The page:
All this warm weather has got me counting down the days until the local farmers’ market moves back to their summer location (which is 1/4 mile from my home). Farmers’ markets have so many great benefits: it keeps produce local, supports the farmers, gets us shoppers eating seasonal, fresh, pesticide-free food and challenges us to creativity in the kitchen as we have the opprotunity to try different ways to cook all kinds of veggies.
It’s worth the research to see if your town (or a neighboring one) has a farmers’ market. These markets can be such a blessing to our diets as well as the local economy. This year, if you have the time and are looking for some ways to cut down on the food budget, why not start your own little vegetable garden in your front or backyard in addition to shopping locally? Continue reading
I’ve become aware of research recently which supported my belief that we ARE born intuitive eaters, but we go astray if we succumb to being conditioning by fast food and highly processed food. There may be exceptions to this premise, but I doubt that many of us were born with disordered eating problems. So what happened?
One report that I read indicates children can begin to identify brand name fast food and soda products as early as age 3. This is frightening! Further, children who have a high brand knowledge (that means they are eating a lot of it) are the same kids who prefer salty, fatty, and sugary brands. However, if children were fed healthy food, they developed a preference for it. Continue reading
I’ve been teaching the Eat for Life class for about three years now and have heard many stories of how people proceed along the path of becoming mindful, intuitive eaters. At the end of the ten week class, people will be at various places. Many people are able to do things like give up dieting, stop binging, not weigh themselves religiously, not eat to fix emotions, and eat mainly when they are physically hungry. Others might find themselves in the position of giving up their dieting rules but not yet finding a way to stop the overeating and binging that sometimes results. This initially may be associated with a weight gain, as opposed to a weight loss which can be upsetting at times. This is part of the process of coming back into balance with your food and your body. It is not a comfortable place to be, but it is natural. The only way through this difficult place in the path is through it. You can’t take a detour and you can’t take a different path. You will have to feel the feelings of despair and lack of control, but these will pass as you continue to take one step at a time and eventually see the overeating begin to subside. After the delight of being able to eat whatever you want passes, you begin to experience satisfaction with smaller amounts of the food and you may discover you don’t even want the foods you thought you couldn’t live without. Continue reading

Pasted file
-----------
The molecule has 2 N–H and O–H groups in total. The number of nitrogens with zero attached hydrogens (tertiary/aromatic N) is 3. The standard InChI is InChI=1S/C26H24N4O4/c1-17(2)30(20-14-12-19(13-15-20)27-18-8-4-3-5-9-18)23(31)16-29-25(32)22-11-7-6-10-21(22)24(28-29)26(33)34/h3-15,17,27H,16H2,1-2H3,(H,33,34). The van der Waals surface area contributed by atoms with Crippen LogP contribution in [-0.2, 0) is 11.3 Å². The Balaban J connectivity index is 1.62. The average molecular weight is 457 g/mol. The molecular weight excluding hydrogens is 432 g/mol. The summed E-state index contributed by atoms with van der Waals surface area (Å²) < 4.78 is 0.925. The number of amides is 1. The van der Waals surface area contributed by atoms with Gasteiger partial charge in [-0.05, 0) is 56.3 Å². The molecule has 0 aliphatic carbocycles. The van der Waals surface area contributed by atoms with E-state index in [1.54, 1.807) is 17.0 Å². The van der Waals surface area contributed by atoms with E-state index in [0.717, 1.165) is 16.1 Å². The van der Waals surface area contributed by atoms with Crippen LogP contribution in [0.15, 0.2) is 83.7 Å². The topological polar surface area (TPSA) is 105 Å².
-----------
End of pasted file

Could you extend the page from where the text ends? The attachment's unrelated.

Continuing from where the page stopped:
In case you haven’t heard about “intuitive eating” I want to introduce you by directing you to the website www.intuitiveeating.com. Here you will find the 10 principles of intuitive eating outlined in the book “Intuitive Eating” by Evelyn Tribole, MS, RD and Elyse Resch, MS, RD, FADA. These principles have become important components of the Eat for Life class taught at the University of Missouri. These principles, paired with the wisdom of mindfulness training and other wisdoms from academic science, re-teach a way of being at peace with our bodies and delight in the pleasures that can be found when exploring the world of food. Become a part of the Intuitive Eating Movement by familiarizing yourself with these principles and then reading the article by Karen Koenig (below). While you might not be a researcher or educator, everyone can play a part in stopping the madness propagated by our culture of dieting, bodily discontent, and the prevailing belief in a quick fix. I won’t pretend it’s always easy, but the overall quality of our lives can tremendously improve by daily choices to live a more mindful and intuitive life. Like the title of this blog, “It’s more than just about food.” Continue reading